M. Cornelis van der Weele IV's Reviews > Factotum

Factotum by Charles Bukowski
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Henry Chinaski is a bastard. No doubt about it. He wanders the decadent streets of grime, which worm their way through the seedier climes of Los Angeles, working odd jobs, drinking, screwing, and betting the horses. He assaults his parents and sends sheaves of untempered manuscript to the only magazine he considers worthy of his attentions. When things get close, he hops busses to far off corners of the country, looking for work, women, and his next drink..

Factotum is Bukowski's second book--for all intents and purposes a prequel to his prose breakout, Post Office, and being unleashed upon the public like a rabid dog only three years later. In other novels what might be described as "the rise" of a given character can best be laid out here as "the steady flatline" of Bukowski's alter-ego and literary avatar, the aforementioned Chinaski.

There is no doubt at all that Bukowski possesses a raw talent for words, and he takes the concept of writing what you know to new heights. Through Chinaski, Bukowski has created a new sort of anti-hero, and not surprisingly it is one that never seemed to really take off outside the early scribbles of his own literary handiwork. As opposed to the face of a dynamic outsider, a person who bucks society because society badly needs bucking, a vibrant seer approaching the edges of our subconscious with the seemingly divine actions of his alternate truth, Bukowski presents us with the outsider who remains as such because he simply has nothing else to do.

Chinaski is a rebel, certainly. This is a book taking place in the mid 1940's and he's already been ostracized by the armed forces. While his peers are off fighting and dying in World War II, he's been declared Four F, unfit for service. Thusly, in a strange turn of events he has been rejected, overall, from society as utterly useless. Through that uselessness he has a certain freedom to roam, but also a certain perpetual status as a perennial outcast. Given that, and given Bukowski's somewhat aggravated recognition of the fact, it seems unusual that he would have been so accepted some thirty years later as an ironic folk-hero.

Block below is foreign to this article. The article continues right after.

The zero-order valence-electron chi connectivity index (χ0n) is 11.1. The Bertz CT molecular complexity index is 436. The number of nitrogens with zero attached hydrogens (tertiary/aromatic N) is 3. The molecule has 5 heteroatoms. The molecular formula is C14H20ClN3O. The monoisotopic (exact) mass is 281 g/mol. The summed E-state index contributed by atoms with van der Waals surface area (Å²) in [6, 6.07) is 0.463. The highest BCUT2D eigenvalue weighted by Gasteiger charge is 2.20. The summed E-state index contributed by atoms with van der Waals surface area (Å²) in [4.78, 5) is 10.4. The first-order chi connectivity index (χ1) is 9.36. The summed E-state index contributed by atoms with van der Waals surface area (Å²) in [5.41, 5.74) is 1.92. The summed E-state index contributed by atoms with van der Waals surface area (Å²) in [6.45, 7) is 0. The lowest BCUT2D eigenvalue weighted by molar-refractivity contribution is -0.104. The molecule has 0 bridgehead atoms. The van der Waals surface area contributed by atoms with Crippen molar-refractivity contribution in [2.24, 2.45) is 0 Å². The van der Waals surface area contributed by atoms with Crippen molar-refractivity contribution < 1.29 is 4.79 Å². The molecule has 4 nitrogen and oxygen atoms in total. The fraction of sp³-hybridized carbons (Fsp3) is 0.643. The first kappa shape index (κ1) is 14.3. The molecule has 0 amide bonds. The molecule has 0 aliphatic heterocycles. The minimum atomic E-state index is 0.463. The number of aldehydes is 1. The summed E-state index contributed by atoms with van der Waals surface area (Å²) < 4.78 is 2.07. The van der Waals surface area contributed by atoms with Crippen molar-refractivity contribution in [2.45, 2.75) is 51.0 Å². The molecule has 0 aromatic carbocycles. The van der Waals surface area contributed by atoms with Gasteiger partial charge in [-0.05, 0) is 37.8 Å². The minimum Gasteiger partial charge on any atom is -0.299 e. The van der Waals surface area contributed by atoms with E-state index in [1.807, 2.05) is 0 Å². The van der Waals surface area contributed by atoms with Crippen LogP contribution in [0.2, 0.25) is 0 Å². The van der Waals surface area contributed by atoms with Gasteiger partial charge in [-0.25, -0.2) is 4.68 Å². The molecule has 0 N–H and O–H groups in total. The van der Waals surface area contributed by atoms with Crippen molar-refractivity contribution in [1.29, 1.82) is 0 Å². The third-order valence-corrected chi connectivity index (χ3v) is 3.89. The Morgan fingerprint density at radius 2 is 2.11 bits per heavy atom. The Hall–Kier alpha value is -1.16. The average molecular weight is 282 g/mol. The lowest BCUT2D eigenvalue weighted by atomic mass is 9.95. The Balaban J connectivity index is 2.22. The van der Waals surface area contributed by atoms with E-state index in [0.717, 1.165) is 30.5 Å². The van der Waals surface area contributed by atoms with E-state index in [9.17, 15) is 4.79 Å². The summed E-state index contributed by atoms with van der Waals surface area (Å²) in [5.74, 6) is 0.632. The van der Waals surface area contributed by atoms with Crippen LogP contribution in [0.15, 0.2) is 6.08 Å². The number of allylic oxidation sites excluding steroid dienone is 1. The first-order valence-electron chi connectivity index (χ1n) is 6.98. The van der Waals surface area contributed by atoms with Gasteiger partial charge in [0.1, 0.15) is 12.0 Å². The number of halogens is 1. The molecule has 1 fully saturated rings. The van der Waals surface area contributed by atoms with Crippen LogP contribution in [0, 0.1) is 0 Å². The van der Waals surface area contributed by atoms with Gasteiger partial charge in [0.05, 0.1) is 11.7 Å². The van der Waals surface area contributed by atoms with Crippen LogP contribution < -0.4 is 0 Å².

The content of the book is a bit repetitive after a while, though a well-written and engaging sort of repetitive. Chinaski gets jobs, loses them; gets women, loses them; gets money, and loses it at the horse track. Things happen and then the book ends. It's a glimpse into the redevelopment of literature and the reanalysis of what made for an acceptable plot in the post-beat landscape. If Kerouac was the romantic nomad of the American highway, Bukowski was the broken schlep missing the cushion of ambitious motivation. Kerouac is an American in search of something. Bukowski doesn't think there's anything out there. But at least he has his sense of humor.

Bukowski makes no apologies and no justifications for the behavior of his protagonist. None we squares would be likely to understand at least. However, there is always a sort of lingering sense that this book was only written because Bukowski couldn't invent an independent life for Chinaski and, therefore, opted to merely chronicle his pre-Post Office existence. As a result, the book becomes an interesting touchstone in Bukowski's narrative career, but not necessarily a classic for the ages.
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